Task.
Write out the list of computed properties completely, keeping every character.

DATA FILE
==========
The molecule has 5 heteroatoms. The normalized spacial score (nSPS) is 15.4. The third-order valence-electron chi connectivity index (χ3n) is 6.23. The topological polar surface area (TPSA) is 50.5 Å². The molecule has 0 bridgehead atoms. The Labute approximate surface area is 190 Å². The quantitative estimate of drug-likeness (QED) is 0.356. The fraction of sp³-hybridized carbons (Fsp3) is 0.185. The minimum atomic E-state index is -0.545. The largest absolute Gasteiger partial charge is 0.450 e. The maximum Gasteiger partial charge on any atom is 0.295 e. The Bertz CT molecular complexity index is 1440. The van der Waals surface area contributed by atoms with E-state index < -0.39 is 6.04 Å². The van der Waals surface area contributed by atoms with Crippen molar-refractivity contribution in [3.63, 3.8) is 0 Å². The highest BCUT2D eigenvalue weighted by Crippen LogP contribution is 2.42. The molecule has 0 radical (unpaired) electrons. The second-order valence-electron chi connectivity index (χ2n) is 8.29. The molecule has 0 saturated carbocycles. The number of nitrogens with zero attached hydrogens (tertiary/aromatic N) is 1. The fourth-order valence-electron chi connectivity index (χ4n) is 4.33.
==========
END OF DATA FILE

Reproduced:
The molecule has 5 heteroatoms. The normalized spacial score (nSPS) is 15.4. The third-order valence-electron chi connectivity index (χ3n) is 6.23. The topological polar surface area (TPSA) is 50.5 Å². The molecule has 0 bridgehead atoms. The Labute approximate surface area is 190 Å². The quantitative estimate of drug-likeness (QED) is 0.356. The fraction of sp³-hybridized carbons (Fsp3) is 0.185. The minimum atomic E-state index is -0.545. The largest absolute Gasteiger partial charge is 0.450 e. The maximum Gasteiger partial charge on any atom is 0.295 e. The Bertz CT molecular complexity index is 1440. The van der Waals surface area contributed by atoms with E-state index < -0.39 is 6.04 Å². The van der Waals surface area contributed by atoms with Crippen molar-refractivity contribution in [3.63, 3.8) is 0 Å². The highest BCUT2D eigenvalue weighted by Crippen LogP contribution is 2.42. The molecule has 0 radical (unpaired) electrons. The second-order valence-electron chi connectivity index (χ2n) is 8.29. The molecule has 0 saturated carbocycles. The number of nitrogens with zero attached hydrogens (tertiary/aromatic N) is 1. The fourth-order valence-electron chi connectivity index (χ4n) is 4.33.